Since I am using rhythm to tell the story, I thought to make the interface for the interaction an instrument of sorts, although it is essentially a disguised database. I wanted to make a drum machine that lets the user interact with the different rhythmic patterns while being able to dissect the rhythms themselves. Each drum has a story, both in the pattern it plays, as well as its construction. For instance, Cuban conga drums were originally made of rum barrels, modified into different sizes. Similarly, Uruguayan Candombe drums were constructed of tobacco barrels that went through the same fate. The claves for both Cuban rhythms and Candombe are also identical, employing a 3/2 approach on 4/4 beat. It is this kind of information that turns speculation into fact, when it is safe to say that Cuban and Uruguayan rhythms are cousins. They share not only a musical language, but if you dig deeper, there is religion, language, and ultimately geographical origin in common. Most slaves during the slave trade came from Angola and Congo. In this case, the word conga can be etymologically traced to the word KONGO. In Congo, the Bantu language was spoken, and thus we can create the bridge that the word Candombe is also of Bantu origin, meaning “of the black man.”

It is especially imperative, that while I take this approach in making a sort of rhythmic salad, in the face of appropriation, the engagement of the user must also be presented with historical facts about what they are listening to and the material they’re creating with. In the sampling age, where pop music has blatant musical influence from these and many other rhythms that aren’t “white,” the attempt is to give a platform to these and other exploited musical forms via information other than the audio files.

My medium for this piece will be a drum machine.

My first job in making the machine was to consider the interaction. I want the user to experience the sounds, but also to be able to experience the geographical location. I am taking an Interactive Music project a few steps further,  and making a P5.js sketch physical. The design of the piece is an abstract representation of Latin America.


P5 sketch.

The red dots are buttons that play the rhythm from each location.



I went through a few iterations on how to make it less abstract. I finally landed on this design, which is the first physical prototype of the machine.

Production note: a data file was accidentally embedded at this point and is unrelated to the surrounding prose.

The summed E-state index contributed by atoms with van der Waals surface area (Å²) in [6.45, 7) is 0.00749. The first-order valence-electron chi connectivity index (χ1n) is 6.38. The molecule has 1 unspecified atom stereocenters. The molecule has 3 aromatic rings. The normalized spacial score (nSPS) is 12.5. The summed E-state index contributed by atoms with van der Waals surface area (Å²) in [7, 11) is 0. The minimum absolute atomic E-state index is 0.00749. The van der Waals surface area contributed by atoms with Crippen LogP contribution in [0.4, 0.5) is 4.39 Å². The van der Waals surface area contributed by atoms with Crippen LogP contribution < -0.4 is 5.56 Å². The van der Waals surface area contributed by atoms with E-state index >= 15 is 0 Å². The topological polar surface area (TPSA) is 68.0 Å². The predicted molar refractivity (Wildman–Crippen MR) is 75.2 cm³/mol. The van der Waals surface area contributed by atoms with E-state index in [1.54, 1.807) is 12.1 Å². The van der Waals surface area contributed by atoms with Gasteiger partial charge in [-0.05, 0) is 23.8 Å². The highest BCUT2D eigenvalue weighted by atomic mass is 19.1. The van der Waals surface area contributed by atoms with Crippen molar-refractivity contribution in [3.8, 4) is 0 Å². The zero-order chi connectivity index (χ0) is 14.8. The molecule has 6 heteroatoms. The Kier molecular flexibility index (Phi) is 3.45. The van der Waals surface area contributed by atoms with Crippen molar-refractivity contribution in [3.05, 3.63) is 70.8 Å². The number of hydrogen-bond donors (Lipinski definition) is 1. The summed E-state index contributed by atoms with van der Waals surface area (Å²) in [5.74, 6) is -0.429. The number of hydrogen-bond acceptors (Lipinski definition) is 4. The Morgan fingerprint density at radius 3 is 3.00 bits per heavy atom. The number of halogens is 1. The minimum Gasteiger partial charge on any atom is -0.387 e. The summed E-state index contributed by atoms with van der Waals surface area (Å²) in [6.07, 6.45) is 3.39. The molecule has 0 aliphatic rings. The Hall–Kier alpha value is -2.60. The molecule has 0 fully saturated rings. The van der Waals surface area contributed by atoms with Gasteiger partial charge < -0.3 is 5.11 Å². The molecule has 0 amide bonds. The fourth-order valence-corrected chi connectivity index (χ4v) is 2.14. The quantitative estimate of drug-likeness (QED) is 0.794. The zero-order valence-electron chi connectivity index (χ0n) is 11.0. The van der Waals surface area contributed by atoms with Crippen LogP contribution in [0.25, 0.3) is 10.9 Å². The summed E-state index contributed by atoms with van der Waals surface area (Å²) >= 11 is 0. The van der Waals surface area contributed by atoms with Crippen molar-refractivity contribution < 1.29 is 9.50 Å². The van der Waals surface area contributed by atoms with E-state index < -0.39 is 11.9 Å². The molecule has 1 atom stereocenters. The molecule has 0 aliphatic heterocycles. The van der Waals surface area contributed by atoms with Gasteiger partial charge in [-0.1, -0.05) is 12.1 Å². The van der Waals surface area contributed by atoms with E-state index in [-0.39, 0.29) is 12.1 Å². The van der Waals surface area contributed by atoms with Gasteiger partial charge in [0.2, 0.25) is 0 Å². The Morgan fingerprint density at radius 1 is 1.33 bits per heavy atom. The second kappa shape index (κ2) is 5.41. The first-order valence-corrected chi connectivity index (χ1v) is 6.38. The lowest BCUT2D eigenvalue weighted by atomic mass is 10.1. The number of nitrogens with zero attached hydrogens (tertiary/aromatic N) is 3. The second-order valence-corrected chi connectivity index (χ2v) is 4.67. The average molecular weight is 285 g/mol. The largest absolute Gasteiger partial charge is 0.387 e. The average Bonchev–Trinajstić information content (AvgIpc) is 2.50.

Illustrator drawing


Foam cut on the CNC machine.




My next job was to record all three rhythms in a studio and stem out each drum so I can create 4 bar loops of each drum within the pattern. I employed three master percussionists, Martin Vejarano recorded Cumbia, Arturo Prendez recorded Candombe, and Lisette Santiago recorded Samba at G Studios, in Brooklyn.  After some BPM experimentation, we (Gary Atturio, sound engineer) and I decided to make the common BPM for all three rhythms 95 bpm.

Here is a clip of Martin recording Cumbia maracas at G Studios in Greenpoint, Brooklyn.

The sounds will be running through a Max/MSP patch, connected to a Mega Arduino.

I also want to connect a screen that connects to the buttons. On the screen I want to display short descriptions and history of the instruments being played.


During this time I have also been interviewing different people in different areas of expertise.

  1. Fernando Nunez (Uruguayan percussionist)
  2. Yunior Terry Cabrera (Cuban percussionist and NYU professor, department of Musicology)
  3. David Samuels (chair, Ethnomusicology department- NYU)
  4. Diana Castro (UX/UI designer, NIME)
  5. Timothy V. Johnson (Professor, Africana Studies- NYU
  6. Jaime Rosas (Professor, Musicology, specializing in digital musical interfaces -NYU)





Prototypes/ Sketches for Rhythmic Pattern Machine

  1. This is a p5 sketch that I made last semester for Interactive Music. Each of the red dots are buttons that play each rhythm from the geographical location they’re placed in. The rhythms were all on the same BPM, so the idea was that you can play them at once and they would blend in with each other, but there were some difficulties on the technical side, and the mp3s would either start on different times or the program would eventually crash. My next mission is to break down Samba from Brasil, Cumbia from Colombia, and Candombe from Uruguay, into different tracks for each drum. The constraint would be that you can only play 3 drums simultaneously and the objective would be to make new drums sequences out of existing afro-latin patterns.

This is my first prototype for the interaction, made with construction paper. I think it falls short of intuitiveness. The triangles indicating the rhythm as well as the rhythmic patterns is a bit ambiguous. I think the shape, color, and sizing of the different components can help tremendously.